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Wednesday, 25 September, 2002, 13:07 GMT 14:07 UK
UN force to stay in Sierra Leone
Burning weapons in Sierra Leone
The flames of war could reignite
The UN military mission in Sierra Leone will continue for at least another eight months.

The Security Council has agreed unanimously to extend the mandate for the forces by six months and has said that measures to reduce the size of the 17,300 member force will begin after eight months.

A UN statement said that the force would stay "in a bid to support the government of Sierra Leone's efforts to continue building on the peace process".

The mandate for the force in Sierra Leone - the largest UN deployment anywhere in the world - was due to expire on 30 September.

UN vehicle in Freetown
The UN helps maintain order in Sierra Leone

The UN troops, along with British forces, played a major role in ending the 10-year civil war and bringing stability, which enabled elections to be held in May.

On 9 September, President Ahmad Tejan Kabbah wrote to the UN secretary general asking him to extend the mandate of the force because of the danger posed to the peace process by fighting in neighbouring Liberia.

The war in Sierra Leone developed from the country's involvement in the Liberian civil war.


The UN's announcement of the extension emphasised the need for the UN force (UNAMSIL) to prepare for a "gradual handover of security and other responsibilities" to the Sierra Leone Government.

The assumption of these functions by the government would then enable the UN to "downsize the operation", reducing the force by 4,500.

The UN Security Council emphasised that the development of the "administrative capacities of the Government of Sierra Leone, particularly an effective and sustainable police force, army, penal system and independent judiciary, was essential to long-term peace and development".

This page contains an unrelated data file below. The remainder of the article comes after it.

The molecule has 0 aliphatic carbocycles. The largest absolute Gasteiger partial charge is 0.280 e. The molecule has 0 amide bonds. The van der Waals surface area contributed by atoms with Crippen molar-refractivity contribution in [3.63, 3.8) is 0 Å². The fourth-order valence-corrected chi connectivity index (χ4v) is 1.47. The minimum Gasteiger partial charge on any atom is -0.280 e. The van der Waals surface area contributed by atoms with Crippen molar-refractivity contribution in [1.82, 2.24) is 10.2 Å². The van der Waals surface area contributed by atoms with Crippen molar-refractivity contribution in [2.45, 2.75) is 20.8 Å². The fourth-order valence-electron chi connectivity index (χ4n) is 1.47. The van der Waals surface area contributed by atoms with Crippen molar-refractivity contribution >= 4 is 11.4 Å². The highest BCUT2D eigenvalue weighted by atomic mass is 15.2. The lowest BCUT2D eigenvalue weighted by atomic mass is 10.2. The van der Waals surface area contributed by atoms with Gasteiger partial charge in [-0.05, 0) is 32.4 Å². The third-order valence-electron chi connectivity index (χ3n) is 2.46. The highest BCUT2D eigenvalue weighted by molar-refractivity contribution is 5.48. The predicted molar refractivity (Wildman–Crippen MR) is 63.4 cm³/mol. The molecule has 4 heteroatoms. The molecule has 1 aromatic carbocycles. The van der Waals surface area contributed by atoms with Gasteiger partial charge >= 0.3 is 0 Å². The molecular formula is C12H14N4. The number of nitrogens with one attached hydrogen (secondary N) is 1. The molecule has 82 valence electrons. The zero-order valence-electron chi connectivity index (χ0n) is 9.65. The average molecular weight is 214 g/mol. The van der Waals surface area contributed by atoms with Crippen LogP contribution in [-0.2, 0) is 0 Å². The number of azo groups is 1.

The UN is to send an extra 170 police officers from member states to train Sierra Leone¿s security forces.

The council also noted the concerns over fighting in Liberia and its likely effect on regional stability.

In his letter to the UN urging that the force stay, President Kabbah had said Sierra Leone was "at a critical juncture" because of the threat of destabilisation in the border areas.


The threat to security has been demonstrated by a number of attacks across the border from Liberia, the most recent about a month ago. They have resulted in looting by both Liberian army and rebel units of Sierra Leonean villages, according to UN personnel in Sierra Leone.

President Ahmed Tejan Kabbah
President Kabbah says Sierra Leone is at a critical point

A number of Sierra Leoneans have been kidnapped in these attacks to act as porters for the Liberians, and 16 were still unaccounted for, the UN told the BBC on 10 September.

In addition, 32,000 Liberians refugees had entered Sierra Leone in recent months to escape the fighting in Liberia.

This is putting pressure on the ability of the Sierra Leone Government and the aid agencies to cope with the refugees.

As well as the 17,000 UN troops in Sierra Leone, Britain still has 380 soldiers in the country assisting the government, mainly in a training capacity.

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See also:

10 Sep 02 | Africa
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